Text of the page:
Third, there could be no discussion of the less savory aspects of Borat, the ones that mostly surfaced after the film was already a hit. These included allegations that people had been manipulated by false claims into signing consent forms and “performing” in the film. One has to suspect that when Cohen was explaining his project to them, he may have appeared as his own rational self and not in the wild-and-crazy persona of Borat. The stylistics of the film itself betray many points at which encounters with real people could have been manipulated. Who knows what the crowds at the rodeo where Borat butchers the national anthem were actually reacting to? None of their responses is ever visible in the shots of Borat. How many non-bigoted interviews were thrown out for every bigoted one that could be used?

The point is, though, that the interviews were like the internet clips, furnishing more evidence of how entertaining the film would be. Borat could provide a sort of creativity that was all his own, and fans could never imagine it ahead of seeing the film or create a more fun version of it themselves. Many, many of the people who posted or read stuff about Borat on the internet went to the film.

Ultimately the studios have yet to emerge from their early love-hate relationship with fan-generated publicity on the internet. They dread the early posting of bad reviews and crave good ones, naturally. But they still seem to believe that most other online publicity means the same thing: eyeballs on monitors should equal bottoms in theater seats. Publicists have not yet grasped that fans don’t go to the web just to talk about films and learn about films. They do things with films, and different films inspire different sorts of activities. Those different activities may or may not mean that the fan ultimately wants to see the film itself.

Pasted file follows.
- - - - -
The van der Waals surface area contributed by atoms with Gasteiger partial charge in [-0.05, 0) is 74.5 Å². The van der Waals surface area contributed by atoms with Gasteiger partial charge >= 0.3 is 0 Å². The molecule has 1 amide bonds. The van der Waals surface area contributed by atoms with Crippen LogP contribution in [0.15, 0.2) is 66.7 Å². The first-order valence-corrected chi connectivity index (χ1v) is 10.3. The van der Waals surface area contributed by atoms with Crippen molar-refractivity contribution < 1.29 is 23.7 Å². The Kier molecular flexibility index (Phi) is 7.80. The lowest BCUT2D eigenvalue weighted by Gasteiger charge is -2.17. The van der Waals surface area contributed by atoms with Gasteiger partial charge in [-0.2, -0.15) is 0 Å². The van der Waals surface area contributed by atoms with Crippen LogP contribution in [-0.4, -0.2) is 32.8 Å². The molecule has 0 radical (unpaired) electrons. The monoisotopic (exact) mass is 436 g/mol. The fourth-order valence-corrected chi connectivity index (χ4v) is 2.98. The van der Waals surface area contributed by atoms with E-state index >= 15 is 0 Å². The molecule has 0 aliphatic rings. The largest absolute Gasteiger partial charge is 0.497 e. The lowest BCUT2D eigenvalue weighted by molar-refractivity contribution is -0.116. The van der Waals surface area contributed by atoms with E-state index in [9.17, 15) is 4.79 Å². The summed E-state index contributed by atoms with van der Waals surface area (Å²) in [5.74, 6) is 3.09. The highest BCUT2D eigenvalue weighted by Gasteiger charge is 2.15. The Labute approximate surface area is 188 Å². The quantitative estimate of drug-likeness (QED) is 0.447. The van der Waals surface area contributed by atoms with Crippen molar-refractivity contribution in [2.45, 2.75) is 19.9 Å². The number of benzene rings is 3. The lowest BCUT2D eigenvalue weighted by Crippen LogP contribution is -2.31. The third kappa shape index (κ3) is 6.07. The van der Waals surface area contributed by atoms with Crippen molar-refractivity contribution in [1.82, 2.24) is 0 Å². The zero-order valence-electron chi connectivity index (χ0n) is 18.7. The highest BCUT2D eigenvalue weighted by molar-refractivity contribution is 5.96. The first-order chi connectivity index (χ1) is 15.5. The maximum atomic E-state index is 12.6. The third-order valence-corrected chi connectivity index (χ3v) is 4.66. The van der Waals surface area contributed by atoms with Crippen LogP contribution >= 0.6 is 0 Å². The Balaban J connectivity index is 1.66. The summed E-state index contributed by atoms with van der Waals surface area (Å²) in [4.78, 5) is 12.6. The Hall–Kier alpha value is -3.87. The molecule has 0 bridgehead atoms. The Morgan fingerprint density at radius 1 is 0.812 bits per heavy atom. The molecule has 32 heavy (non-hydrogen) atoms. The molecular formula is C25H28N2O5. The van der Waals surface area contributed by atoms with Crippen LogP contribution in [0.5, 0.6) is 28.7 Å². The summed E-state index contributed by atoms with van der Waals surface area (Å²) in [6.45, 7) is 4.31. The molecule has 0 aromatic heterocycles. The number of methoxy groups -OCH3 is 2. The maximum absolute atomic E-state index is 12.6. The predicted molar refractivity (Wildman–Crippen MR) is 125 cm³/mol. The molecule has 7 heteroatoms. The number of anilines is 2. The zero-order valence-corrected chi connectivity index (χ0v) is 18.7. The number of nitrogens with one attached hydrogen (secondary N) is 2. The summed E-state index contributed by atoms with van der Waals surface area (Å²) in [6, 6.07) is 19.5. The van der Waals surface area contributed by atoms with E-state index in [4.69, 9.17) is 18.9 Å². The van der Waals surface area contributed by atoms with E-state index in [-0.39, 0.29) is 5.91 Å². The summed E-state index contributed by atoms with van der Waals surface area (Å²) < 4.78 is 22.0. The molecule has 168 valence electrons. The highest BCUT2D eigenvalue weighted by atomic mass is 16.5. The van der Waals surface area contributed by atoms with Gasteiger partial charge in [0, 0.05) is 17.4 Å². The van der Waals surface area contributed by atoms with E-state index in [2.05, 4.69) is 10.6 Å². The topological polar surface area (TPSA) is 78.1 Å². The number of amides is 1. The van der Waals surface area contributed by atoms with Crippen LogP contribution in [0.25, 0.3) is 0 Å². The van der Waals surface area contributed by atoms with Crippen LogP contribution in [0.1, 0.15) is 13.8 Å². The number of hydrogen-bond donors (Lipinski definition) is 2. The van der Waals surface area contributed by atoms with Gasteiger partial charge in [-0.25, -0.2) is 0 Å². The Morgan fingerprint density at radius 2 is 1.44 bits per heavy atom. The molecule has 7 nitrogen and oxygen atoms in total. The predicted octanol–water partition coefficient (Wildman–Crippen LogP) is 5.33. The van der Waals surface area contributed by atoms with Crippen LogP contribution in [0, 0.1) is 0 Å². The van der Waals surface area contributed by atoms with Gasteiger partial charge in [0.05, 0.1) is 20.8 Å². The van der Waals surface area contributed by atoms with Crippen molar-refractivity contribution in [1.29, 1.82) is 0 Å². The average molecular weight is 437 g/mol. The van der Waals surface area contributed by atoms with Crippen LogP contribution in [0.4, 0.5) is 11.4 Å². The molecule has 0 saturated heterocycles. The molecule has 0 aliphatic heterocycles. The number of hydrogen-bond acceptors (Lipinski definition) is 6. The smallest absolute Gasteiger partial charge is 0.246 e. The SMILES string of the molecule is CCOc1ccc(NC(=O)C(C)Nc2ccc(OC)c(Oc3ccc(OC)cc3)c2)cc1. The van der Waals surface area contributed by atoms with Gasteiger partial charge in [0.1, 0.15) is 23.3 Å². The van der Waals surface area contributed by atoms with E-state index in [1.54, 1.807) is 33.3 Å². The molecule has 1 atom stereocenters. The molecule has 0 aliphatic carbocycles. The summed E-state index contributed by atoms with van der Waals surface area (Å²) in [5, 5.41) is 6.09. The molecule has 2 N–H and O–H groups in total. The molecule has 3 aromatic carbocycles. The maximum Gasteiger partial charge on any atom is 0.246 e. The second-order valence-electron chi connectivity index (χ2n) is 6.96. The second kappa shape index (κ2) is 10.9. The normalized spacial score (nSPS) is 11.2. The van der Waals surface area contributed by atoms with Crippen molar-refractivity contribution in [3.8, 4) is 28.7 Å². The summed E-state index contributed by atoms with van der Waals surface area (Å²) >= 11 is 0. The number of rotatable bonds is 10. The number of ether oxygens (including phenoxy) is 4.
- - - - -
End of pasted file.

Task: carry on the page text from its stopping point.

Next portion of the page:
In most cases they probably do end up seeing the film. Snakes on a Plane is most likely an aberration, as Blair Witch was. But Snakes does prove one other thing. Fawning attention paid to the webmasters and bloggers who launch these unofficial campaigns is no guarantee of success. The “Snakes on a Blog” supplement displays some interesting aspects of New Line’s wooing of the main fans involved in the online hype. The documentary seems to have been made at just about the time Snakes was released. It ends with the bloggers, by invitation, on the red carpet at the Chinese Theater for the film’s premiere and later at the bloggers’ party put on by New Line at a bar. The whole tone is very enthusiastic about the internet’s impact on the film’s success; there is no sense that the film will disappoint and raise doubts about the value of fan publicity. There is also the implicit suggestion that fans starting future film-related blogs might get similar encouragement and hospitality from studios.